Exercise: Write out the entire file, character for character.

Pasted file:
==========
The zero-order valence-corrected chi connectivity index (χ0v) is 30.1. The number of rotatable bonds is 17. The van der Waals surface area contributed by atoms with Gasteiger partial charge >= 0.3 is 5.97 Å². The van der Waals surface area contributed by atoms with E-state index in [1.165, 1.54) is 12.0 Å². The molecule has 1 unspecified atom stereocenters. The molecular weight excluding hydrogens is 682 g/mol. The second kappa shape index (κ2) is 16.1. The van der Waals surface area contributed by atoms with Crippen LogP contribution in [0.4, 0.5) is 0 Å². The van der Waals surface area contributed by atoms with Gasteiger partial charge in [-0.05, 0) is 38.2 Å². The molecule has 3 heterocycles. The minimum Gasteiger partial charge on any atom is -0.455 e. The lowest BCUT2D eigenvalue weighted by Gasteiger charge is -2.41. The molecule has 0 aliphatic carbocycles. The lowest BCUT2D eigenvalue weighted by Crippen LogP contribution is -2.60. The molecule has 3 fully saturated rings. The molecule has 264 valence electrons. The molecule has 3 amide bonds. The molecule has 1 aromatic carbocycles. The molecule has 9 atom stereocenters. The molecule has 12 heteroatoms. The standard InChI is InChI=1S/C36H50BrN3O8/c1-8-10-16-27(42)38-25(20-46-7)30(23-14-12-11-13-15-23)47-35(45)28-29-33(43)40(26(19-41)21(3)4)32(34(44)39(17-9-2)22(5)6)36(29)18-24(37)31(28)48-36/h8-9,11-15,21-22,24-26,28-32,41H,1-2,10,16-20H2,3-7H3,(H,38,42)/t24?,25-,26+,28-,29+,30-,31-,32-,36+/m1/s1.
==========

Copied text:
The zero-order valence-corrected chi connectivity index (χ0v) is 30.1. The number of rotatable bonds is 17. The van der Waals surface area contributed by atoms with Gasteiger partial charge >= 0.3 is 5.97 Å². The van der Waals surface area contributed by atoms with E-state index in [1.165, 1.54) is 12.0 Å². The molecule has 1 unspecified atom stereocenters. The molecular weight excluding hydrogens is 682 g/mol. The second kappa shape index (κ2) is 16.1. The van der Waals surface area contributed by atoms with Crippen LogP contribution in [0.4, 0.5) is 0 Å². The van der Waals surface area contributed by atoms with Gasteiger partial charge in [-0.05, 0) is 38.2 Å². The molecule has 3 heterocycles. The minimum Gasteiger partial charge on any atom is -0.455 e. The lowest BCUT2D eigenvalue weighted by Gasteiger charge is -2.41. The molecule has 0 aliphatic carbocycles. The lowest BCUT2D eigenvalue weighted by Crippen LogP contribution is -2.60. The molecule has 3 fully saturated rings. The molecule has 264 valence electrons. The molecule has 3 amide bonds. The molecule has 1 aromatic carbocycles. The molecule has 9 atom stereocenters. The molecule has 12 heteroatoms. The standard InChI is InChI=1S/C36H50BrN3O8/c1-8-10-16-27(42)38-25(20-46-7)30(23-14-12-11-13-15-23)47-35(45)28-29-33(43)40(26(19-41)21(3)4)32(34(44)39(17-9-2)22(5)6)36(29)18-24(37)31(28)48-36/h8-9,11-15,21-22,24-26,28-32,41H,1-2,10,16-20H2,3-7H3,(H,38,42)/t24?,25-,26+,28-,29+,30-,31-,32-,36+/m1/s1.